What they are missing is the world is now being run by creators. You can’t be a gaming company without being with Twitch and YouTube creators. It won’t work. It is impossible. Millennials and younger will not buy a vehicle without watching a YouTube review ever again. The fundamentals of how we live our lives from 33 and 34 down have completely changed and are run by creators.
It is powerful. It is not understood here. I remember being in P&G’s office in 2016. The lady said, “This building was built on TV ads,” when I finished my influencer marketing pitch. I said, “I get it, but my people are the new version of that. I’m not even trying to sugarcoat it for you. I’m saying that the people’s eyeballs went from that to my people. I’m trying to help you figure out different ways that you can engage in it.”
The creator economy is here to stay. It is going to be the most important part of marketing for every major brand in the world. To the farthest extent, I think everybody in North America is going to consider themselves a creator in some fashion over the next several years. Fundamentally word of mouth marketing is something marketers have been chasing for 100 years. Joe, the random entrepreneur from Toronto, posts about a new speaker. I bet 8 or 9 of my buddies will buy it. There is value in people sharing information with people they care about at scale. The influencer space is the foreshadowing of what I think the world is going to become. The government needs to figure this stuff out and support it because there is some amazing stuff going on.The creator economy is here to stay. It may be the most important part of marketing for every major brand in the world. Click To Tweet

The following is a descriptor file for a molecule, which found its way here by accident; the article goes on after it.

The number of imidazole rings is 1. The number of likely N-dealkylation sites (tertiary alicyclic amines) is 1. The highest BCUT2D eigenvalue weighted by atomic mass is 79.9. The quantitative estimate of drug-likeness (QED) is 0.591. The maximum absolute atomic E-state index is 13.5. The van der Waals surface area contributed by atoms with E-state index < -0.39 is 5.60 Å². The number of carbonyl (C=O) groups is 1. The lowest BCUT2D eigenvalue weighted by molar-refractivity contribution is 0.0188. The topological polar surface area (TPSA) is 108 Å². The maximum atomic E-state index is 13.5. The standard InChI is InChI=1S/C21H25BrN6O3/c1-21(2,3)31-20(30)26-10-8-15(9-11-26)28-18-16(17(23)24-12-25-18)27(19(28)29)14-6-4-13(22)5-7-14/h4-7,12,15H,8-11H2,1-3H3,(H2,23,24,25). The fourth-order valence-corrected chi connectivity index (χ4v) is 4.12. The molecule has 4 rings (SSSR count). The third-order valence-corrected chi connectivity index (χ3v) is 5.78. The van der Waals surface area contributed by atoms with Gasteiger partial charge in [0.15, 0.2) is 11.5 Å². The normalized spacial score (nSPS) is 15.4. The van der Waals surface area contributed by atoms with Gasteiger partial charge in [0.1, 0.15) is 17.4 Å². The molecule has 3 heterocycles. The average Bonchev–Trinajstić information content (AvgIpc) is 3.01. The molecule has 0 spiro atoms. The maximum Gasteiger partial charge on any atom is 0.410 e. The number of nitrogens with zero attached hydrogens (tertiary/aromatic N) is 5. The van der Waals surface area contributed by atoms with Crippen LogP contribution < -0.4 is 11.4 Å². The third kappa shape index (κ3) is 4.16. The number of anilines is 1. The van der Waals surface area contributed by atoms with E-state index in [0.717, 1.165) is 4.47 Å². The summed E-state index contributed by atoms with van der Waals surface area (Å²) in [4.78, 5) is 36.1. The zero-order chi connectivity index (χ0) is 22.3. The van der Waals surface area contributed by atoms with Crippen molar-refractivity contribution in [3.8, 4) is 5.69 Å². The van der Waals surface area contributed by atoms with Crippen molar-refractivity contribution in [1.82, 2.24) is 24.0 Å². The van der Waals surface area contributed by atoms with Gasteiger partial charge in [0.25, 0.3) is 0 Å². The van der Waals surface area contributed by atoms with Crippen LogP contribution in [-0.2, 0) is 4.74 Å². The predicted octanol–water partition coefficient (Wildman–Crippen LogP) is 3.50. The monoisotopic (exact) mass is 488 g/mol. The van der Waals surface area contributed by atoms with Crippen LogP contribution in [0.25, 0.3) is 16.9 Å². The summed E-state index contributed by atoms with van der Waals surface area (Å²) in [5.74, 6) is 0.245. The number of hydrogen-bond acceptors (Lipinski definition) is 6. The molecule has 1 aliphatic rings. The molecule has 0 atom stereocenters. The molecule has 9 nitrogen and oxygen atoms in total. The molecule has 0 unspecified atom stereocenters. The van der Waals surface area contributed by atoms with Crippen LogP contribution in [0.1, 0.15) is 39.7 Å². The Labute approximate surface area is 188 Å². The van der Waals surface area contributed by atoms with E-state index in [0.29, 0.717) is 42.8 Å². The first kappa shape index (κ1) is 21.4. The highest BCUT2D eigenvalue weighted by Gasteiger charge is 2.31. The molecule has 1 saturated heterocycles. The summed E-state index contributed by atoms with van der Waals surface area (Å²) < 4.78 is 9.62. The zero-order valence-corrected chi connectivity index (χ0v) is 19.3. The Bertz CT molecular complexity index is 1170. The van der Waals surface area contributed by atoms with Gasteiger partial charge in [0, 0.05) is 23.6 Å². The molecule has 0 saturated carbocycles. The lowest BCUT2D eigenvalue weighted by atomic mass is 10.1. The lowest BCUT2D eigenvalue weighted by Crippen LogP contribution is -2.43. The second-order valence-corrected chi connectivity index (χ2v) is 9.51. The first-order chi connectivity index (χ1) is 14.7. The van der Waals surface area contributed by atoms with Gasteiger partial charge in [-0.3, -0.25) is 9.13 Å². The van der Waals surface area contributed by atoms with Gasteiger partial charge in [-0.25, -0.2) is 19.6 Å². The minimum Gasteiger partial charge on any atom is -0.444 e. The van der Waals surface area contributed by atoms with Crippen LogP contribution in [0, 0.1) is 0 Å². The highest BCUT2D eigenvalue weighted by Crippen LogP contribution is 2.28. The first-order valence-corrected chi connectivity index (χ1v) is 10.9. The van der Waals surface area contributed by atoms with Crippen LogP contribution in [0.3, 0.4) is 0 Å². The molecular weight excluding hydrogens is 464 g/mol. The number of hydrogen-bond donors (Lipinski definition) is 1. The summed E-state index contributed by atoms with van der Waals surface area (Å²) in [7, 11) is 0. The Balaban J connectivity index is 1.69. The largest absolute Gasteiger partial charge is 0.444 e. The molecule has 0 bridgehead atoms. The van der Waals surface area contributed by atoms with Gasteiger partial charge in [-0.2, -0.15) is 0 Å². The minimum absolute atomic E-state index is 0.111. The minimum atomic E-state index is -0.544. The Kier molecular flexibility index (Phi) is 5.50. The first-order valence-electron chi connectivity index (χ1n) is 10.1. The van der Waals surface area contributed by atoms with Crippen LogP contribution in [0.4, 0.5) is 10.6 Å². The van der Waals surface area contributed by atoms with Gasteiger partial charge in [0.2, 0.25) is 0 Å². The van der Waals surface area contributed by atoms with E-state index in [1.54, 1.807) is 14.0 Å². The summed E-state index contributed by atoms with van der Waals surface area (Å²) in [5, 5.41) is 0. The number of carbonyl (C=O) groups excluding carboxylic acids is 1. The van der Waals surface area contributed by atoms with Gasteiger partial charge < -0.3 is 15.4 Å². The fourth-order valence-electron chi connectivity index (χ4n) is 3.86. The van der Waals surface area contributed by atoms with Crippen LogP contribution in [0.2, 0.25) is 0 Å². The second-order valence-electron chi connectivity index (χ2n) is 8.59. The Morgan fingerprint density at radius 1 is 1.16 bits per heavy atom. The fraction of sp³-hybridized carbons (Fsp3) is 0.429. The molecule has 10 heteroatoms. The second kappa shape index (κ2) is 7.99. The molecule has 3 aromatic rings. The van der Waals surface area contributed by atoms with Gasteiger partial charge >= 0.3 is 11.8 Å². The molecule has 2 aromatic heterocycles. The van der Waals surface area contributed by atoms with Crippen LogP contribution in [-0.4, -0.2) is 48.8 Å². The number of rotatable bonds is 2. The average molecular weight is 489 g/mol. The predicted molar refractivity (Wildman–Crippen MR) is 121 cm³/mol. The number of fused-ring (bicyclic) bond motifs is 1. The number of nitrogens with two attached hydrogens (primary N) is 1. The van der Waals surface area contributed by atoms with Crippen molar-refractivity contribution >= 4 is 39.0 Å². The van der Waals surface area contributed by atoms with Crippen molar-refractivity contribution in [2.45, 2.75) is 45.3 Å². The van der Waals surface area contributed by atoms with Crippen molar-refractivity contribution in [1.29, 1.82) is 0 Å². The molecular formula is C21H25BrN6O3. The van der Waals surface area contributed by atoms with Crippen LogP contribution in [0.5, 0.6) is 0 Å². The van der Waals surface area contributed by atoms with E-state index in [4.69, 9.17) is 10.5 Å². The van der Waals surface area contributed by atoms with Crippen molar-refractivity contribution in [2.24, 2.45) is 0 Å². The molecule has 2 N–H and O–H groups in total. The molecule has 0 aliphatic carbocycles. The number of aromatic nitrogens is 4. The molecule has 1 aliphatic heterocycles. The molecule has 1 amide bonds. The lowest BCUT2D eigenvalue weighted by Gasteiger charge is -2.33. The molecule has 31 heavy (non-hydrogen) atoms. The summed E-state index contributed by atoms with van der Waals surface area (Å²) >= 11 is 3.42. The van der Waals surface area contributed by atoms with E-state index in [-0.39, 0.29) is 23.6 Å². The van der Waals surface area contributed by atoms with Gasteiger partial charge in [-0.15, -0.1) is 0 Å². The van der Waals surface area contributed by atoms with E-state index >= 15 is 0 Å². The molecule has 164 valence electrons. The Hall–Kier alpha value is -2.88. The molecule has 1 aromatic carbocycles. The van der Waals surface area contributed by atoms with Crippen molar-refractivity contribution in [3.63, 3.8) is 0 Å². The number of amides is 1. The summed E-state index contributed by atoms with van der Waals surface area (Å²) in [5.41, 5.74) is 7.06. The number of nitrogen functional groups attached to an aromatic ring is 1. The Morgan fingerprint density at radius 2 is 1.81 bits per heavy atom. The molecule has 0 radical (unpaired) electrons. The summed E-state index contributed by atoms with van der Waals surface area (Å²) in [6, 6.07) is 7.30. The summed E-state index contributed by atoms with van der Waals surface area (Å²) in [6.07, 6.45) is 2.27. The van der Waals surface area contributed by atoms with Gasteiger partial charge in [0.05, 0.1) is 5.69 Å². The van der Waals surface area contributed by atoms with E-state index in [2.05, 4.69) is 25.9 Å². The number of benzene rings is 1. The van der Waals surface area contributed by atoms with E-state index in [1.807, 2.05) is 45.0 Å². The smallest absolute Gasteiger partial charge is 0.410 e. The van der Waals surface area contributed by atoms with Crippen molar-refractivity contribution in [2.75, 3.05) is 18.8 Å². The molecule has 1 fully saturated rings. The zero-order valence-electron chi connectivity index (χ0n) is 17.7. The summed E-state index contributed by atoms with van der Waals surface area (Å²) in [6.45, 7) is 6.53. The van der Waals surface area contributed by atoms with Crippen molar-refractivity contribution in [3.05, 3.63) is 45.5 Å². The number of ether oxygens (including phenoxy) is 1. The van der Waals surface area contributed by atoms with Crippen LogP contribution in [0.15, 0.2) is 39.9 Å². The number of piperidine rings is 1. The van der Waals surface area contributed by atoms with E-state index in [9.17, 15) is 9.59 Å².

I remember having folks on this show saying they are making $3 million, $4 million, to $5 million a year. Eighty percent come from TikTok. Being the driver of their revenue was the ability to get on TikTok. If you remove TikTok, what is going to happen to their family and employee, and how they make sales? They are scrambling, trying to figure it out like, “How do I get to bring more attention and get that going?” It is important. We are not talking about P&G or Coca-Cola here. We are talking about a free-for-all-person business living out of that. This is a great topic.
The digital ride is over. I remember when eCommerce companies were in their heyday. It was when they could afford to buy social ads and Facebook ads. They were able to compete. Now that all the big companies have taken a poll position, we have companies that are mid-size who can’t buy ads during Christmas because they are bought out of those categories. If the big companies we are dealing with are cut out of those categories, what do small businesses and entrepreneurs have? They have organic and native social. They got to kick ass, make content, and become a creator. These new businesses are becoming creators.